Apple has finally fixed one of the biggest complaints about its Mac and iOS App Stores: free trials. Developers can now offer free time-limited trials of their apps, with a one-time in-app purchase to unlock the full version. This little amendment to the App Store guidelines may prove to be huge, paving the way for developers to make much better, pro-level apps for iOS.
Shareware and free trials
Free trials have been essential to software pretty much since home computers existed. You download an app, use it for a week or two, for free. Then, the app locks itself, and you have to buy a license to keep using it.
It’s an almost perfect system, letting you try before you buy. Compare this to the App Store, where you have to buy an app at full price in order to try it out. This model is largely responsible for the lack of big, in-depth, pro-level apps on the App Stores. A developer may want to charge $ 50, $ 100, or more for their app, which is cool. What’s not cool is having to pay that up front, with no idea if the app is any good, or if you will like it.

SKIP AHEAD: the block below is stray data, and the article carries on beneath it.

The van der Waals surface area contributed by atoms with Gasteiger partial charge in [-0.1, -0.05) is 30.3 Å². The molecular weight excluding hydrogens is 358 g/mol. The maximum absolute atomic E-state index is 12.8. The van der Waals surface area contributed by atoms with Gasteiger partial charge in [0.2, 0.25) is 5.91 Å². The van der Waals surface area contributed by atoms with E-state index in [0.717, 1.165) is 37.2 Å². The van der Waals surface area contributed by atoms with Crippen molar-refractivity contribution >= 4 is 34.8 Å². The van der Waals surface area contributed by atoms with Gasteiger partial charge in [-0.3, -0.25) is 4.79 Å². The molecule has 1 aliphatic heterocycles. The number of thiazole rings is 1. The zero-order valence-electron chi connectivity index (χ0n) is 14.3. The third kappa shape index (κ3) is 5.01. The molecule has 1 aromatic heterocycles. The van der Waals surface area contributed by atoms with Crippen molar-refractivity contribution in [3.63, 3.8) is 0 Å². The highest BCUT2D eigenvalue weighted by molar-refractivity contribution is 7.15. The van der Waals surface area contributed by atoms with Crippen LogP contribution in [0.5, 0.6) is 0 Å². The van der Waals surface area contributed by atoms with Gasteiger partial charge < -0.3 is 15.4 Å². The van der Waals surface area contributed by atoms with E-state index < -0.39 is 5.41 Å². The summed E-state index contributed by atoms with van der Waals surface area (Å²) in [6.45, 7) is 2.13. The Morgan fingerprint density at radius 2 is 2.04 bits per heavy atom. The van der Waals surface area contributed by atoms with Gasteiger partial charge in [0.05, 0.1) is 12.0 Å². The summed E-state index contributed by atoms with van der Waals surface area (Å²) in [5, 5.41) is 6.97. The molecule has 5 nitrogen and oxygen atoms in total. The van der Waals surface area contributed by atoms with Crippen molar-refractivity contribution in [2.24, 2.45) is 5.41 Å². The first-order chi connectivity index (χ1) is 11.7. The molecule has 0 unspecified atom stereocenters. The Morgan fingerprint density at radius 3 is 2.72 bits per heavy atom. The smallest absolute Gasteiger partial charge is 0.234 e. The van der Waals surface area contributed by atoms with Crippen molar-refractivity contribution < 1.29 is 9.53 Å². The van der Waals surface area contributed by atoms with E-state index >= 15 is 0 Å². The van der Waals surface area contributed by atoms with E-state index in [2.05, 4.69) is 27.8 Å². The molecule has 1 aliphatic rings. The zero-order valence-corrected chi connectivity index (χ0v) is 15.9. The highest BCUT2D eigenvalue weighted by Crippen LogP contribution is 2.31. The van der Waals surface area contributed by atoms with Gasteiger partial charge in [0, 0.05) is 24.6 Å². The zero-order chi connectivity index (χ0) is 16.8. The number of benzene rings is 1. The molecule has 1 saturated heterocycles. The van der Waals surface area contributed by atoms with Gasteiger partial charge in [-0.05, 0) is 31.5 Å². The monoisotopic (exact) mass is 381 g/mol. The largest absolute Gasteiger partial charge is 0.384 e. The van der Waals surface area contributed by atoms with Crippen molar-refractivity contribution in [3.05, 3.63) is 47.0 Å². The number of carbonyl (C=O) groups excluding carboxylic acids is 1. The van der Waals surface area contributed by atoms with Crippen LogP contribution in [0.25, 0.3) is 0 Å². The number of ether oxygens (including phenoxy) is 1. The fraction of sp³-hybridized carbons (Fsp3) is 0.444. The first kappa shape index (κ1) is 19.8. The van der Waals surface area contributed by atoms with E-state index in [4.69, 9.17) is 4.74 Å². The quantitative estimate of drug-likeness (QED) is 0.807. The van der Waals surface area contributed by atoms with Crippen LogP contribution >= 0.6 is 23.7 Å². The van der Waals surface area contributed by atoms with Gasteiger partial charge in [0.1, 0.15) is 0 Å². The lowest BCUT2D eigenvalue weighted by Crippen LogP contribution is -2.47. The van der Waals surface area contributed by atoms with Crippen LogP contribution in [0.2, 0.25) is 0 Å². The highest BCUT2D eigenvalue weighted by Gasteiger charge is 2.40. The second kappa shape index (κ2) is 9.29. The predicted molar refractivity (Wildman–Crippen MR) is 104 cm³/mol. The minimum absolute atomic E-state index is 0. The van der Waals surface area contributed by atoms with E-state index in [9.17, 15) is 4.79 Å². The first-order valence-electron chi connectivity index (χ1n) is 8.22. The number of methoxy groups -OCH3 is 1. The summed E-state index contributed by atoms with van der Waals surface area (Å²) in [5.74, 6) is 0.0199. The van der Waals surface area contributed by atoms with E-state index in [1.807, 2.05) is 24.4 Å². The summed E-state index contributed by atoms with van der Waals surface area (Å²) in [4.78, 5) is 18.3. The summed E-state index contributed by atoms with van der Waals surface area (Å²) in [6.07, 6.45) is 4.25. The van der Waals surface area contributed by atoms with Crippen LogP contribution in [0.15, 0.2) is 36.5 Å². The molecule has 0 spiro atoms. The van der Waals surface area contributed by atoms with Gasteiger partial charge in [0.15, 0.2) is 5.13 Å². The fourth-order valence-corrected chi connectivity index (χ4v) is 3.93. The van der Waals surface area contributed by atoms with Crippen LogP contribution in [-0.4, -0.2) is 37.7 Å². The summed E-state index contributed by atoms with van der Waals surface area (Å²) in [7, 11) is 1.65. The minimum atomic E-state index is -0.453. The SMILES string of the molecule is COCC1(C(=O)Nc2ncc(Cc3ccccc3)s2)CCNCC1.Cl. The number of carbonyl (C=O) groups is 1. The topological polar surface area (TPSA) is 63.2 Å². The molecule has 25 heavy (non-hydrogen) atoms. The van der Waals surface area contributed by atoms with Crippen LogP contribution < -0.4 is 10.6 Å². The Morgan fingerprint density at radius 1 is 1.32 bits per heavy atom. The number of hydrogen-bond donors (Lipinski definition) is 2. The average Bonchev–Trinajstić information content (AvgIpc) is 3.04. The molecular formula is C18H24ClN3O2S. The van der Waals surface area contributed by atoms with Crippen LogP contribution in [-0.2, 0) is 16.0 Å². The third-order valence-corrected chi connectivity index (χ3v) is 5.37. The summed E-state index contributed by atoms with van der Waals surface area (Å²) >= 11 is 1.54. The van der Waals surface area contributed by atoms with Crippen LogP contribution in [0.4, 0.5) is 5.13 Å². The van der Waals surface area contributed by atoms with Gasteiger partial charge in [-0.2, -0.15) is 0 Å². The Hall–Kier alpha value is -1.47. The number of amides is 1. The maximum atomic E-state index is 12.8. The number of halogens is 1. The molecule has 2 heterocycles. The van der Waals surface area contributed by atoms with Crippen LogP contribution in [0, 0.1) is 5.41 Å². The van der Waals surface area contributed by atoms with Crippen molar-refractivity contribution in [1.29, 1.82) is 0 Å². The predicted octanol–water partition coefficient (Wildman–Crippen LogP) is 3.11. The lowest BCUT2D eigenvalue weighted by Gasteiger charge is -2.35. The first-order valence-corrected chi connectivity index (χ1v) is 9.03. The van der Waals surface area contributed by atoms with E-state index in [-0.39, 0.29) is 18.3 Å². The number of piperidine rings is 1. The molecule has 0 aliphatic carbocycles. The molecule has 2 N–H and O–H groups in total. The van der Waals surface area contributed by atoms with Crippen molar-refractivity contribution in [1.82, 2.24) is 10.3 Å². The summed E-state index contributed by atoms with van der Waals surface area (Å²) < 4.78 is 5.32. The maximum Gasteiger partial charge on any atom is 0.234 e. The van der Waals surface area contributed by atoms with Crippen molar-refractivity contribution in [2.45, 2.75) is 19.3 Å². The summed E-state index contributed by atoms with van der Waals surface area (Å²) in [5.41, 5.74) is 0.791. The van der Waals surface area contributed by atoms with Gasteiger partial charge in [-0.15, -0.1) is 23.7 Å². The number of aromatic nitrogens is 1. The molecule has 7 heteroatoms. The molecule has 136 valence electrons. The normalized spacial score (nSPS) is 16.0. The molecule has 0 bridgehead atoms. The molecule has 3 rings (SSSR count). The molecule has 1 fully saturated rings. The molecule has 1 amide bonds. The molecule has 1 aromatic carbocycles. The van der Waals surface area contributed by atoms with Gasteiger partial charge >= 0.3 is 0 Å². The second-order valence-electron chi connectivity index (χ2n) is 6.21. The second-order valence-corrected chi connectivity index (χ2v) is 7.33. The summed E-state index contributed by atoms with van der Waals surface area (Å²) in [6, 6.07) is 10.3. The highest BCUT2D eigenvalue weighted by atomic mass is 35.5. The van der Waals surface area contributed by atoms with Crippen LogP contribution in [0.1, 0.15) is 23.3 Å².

A recent workaround has been for subscription-based apps to offer a free trial, after which the customer can choose to keep paying. But that requires committing to a paid subscription that will auto-renew unless cancelled. It’s messy, at best.
New guidelines allow free trial periods
Now, in a new amendment to the App Store review guidelines, Apple has added a section on free trials. Here it is, in section 3.1.1 In-App Purchase:
Non-subscription apps may offer a free time-based trial period before presenting a full unlock option by setting up a Non-Consumable IAP item at Price Tier 0 that follows the naming convention: “14-day Trial.” Prior to the start of the trial, your app must clearly identify its duration, the content or services that will no longer be accessible when the trial ends, and any downstream charges the user would need to pay for full functionality.
You can see the previous version on the Internet Archive’s WayBack Machine.
So that’s it. With one simple change to the rules, Apple may have revolutionized its own App Stores. Now a developer can put in the time and resources to make a truly deep and full-featured app, and charge a fair price for that work. The user, meanwhile, can take that app for a full test drive before deciding whether to pay the higher price.
I think this is a fantastic move, good for users and good for developers. Now, Apple only has to address upgrade pricing…
Let’s block ads! (Why?)